Viewing Prague from the Vltava river is a singular experience that provides a unique opportunity to view the numerous historical structures and landmarks. Depending on the time of day you choose to embark, cruises within the city are reasonably priced and frequently include lunch or dinner. Selecting a cruise that lasts two hours or longer will guarantee that you are on board for long enough to escape the bustle of Prague’s city centre and enable you to appreciate the peace of some of the Vltava river’s more tranquil riverbanks.
We would recommend you to take this Dinner Cruise.
17. Drink a world famous beer (or two)
Prague is an excellent spot to investigate the Czechs’ claim that their beer (pivo) is the best in the world. Famous Czech lagers like Budvar and Staropramen are available in the city’s vast array of bars, along with craft brews from the best microbreweries in the nation. The majority of Czech beers are light ales made with freshly selected hops.
Breweries are increasingly creating black ales as an alternative, but most Czechs prefer light beers with a tall head that are well chilled. Beer lovers should make sure to stop by the Prague Beer Museum, which has more than 31 fine beers on tap. Check out the Bottle Your Own Beer and Czech Beer Museum Tour.
18. Walk the backstreets of Mala Strana
The baroque backstreets of Mala Strana (the Lesser sector), erected in the 17th and 18th centuries by successful Catholic clerics and noblemen on the ruins of their Protestant predecessors’ Renaissance palaces, are located across the river from the Old Town. The baroque square in the centre of the city has quaint stores to browse, authentic Czech bars and eateries, and some amazing river views.
19. Immerse yourself in the Prague nightlife
The nightlife in Prague is diverse. There are numerous live music venues in Prague that may offer a fun evening of entertainment. Prague is known throughout the world for its jazz and classical music. The best local jazz musicians congregate at JazzDock, which can be reached by strolling down the riverfront.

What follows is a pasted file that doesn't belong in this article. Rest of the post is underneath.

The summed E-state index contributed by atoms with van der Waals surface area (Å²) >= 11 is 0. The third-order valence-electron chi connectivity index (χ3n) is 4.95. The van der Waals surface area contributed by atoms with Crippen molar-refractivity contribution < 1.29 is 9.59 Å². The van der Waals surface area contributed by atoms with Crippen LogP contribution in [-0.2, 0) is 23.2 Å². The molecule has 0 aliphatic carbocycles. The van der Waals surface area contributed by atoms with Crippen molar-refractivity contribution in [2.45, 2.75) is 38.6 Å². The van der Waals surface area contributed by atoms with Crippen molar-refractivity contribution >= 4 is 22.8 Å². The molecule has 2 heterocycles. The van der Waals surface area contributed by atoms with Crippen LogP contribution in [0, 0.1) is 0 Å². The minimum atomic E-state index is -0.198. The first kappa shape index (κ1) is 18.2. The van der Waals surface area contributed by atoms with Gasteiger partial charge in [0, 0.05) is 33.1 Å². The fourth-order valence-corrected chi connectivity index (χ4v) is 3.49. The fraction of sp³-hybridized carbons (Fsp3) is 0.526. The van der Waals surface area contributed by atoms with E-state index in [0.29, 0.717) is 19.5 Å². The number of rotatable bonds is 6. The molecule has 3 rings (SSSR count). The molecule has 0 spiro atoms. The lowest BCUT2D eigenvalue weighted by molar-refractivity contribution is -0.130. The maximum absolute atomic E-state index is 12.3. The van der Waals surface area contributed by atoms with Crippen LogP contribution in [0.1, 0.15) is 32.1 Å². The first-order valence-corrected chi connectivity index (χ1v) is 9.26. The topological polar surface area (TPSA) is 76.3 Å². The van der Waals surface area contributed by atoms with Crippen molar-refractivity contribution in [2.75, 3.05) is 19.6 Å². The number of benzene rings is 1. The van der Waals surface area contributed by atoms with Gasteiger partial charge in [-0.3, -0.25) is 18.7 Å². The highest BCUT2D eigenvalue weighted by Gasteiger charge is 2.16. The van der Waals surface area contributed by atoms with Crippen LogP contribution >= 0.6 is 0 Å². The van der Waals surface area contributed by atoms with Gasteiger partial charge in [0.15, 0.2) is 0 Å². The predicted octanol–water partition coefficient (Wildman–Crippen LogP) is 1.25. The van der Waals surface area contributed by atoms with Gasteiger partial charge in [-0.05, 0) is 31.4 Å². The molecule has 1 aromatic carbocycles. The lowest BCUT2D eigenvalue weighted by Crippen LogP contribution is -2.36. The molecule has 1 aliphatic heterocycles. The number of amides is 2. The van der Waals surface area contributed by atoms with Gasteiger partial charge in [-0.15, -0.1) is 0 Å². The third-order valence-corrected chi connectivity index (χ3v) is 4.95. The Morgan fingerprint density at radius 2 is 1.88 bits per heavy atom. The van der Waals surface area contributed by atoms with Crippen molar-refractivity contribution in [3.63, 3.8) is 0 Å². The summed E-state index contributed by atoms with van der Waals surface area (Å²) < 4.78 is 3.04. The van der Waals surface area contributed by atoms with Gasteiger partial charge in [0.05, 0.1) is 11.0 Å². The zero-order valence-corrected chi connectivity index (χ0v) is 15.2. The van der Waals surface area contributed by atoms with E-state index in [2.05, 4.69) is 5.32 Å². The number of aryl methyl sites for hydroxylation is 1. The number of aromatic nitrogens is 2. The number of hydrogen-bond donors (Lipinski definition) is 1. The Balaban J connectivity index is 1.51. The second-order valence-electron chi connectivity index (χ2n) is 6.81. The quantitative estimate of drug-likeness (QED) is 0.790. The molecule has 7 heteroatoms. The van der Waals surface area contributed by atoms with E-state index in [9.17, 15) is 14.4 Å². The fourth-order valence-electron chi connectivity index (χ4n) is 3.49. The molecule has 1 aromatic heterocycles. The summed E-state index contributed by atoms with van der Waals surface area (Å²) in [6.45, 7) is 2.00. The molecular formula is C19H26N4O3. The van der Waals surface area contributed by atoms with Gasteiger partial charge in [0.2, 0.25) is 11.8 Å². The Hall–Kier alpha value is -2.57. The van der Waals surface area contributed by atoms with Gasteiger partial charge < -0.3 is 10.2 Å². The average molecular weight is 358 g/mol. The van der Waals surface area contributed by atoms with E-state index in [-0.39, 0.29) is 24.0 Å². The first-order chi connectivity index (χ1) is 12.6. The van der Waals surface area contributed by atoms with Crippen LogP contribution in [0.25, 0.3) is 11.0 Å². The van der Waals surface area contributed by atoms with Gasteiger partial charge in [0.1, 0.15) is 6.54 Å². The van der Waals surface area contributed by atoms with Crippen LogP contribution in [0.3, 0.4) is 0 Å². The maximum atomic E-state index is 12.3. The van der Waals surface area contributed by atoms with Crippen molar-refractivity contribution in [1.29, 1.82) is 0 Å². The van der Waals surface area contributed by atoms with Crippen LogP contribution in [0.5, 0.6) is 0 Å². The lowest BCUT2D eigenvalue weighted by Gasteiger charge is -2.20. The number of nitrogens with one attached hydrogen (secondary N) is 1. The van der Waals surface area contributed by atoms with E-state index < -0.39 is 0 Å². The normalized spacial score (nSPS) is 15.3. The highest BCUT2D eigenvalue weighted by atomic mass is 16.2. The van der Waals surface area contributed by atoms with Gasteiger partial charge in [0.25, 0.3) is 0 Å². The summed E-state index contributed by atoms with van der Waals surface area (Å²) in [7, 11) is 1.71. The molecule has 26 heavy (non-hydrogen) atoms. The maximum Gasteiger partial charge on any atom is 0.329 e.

The Cross Club is an industrial nightclub in every sense of the word for serious clubgoers. The inside, which is a must-see mess of devices, shafts, and cranks, many of which move to the music, is situated in an industrial setting. Want to start in the bars and conclude in Prague’s biggest club? Check out this tour after that.
20. Watch the Changing of the Guard
To secure a good perspective and witness the ceremonial changing of the guard, which includes a fanfare and flag ceremony, arrive at the castle before noon. The guards, who ostensibly solely protect the president of the Czech Republic, are recruited with quite stringent criteria, one of which is that they must be between 1.78 and 1.88 metres tall. Light blue in the summer and dark blue in the winter, the guards’ distinctive uniforms are specific to the castle guards.
21. Climb 299 Steps to Petrin Hill
One of Prague’s greenest areas is Petrin, a hill on the left bank of the Vltava River that provides beautiful views of the city. There are several seats along the way to let you rest your legs while taking in the view as you make your way to the top of the hill, which is a lovely stroll. Alternately, you can take the funicular railway all the way up Petrin Hill from the lower part. The remarkable Church of St. Michael, a wooden structure relocated from Ukraine, a small version of the Eiffel Tower, groomed gardens, and other attractions may be found at the peak. Do not wish to walk? Check out this Segway tour.
22. Spend some time in Aquaplace Praha
If you are visiting Prague during Summer then you should save one day for visiting Aquaplace Praha which is the perfect place if you love water park and want to relax a bit.
Aquapalace Praha’s appeal lies in its ability to cater to visitors of various temperaments, whether they choose mild-mannered pursuits or high-octane thrills. Young children, middle schoolers, high schoolers, and adults alike can all find something to enjoy at Aquapalace Praha.
Get the tickets for Aquaplace Praha.
Museum of Sense
Do you believe in your own intuition? Do not make such assumption. The Museum of Senses in Prague is a fantastical realm full with optical illusions that are both thought-provoking and entertaining.
There are more than fifty alluring science exhibitions that will fool every sense you know and introduce you to some you didn’t know you had.
You may do crazy things like dance in an upside-down room, witness beautiful mirages, lay down on a bed of nails, and much more in the Infinity Disco Room.
Get your tickets for Museum of Sense
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That was our top things to do in Prague. If you are planning your time in Czech Republic.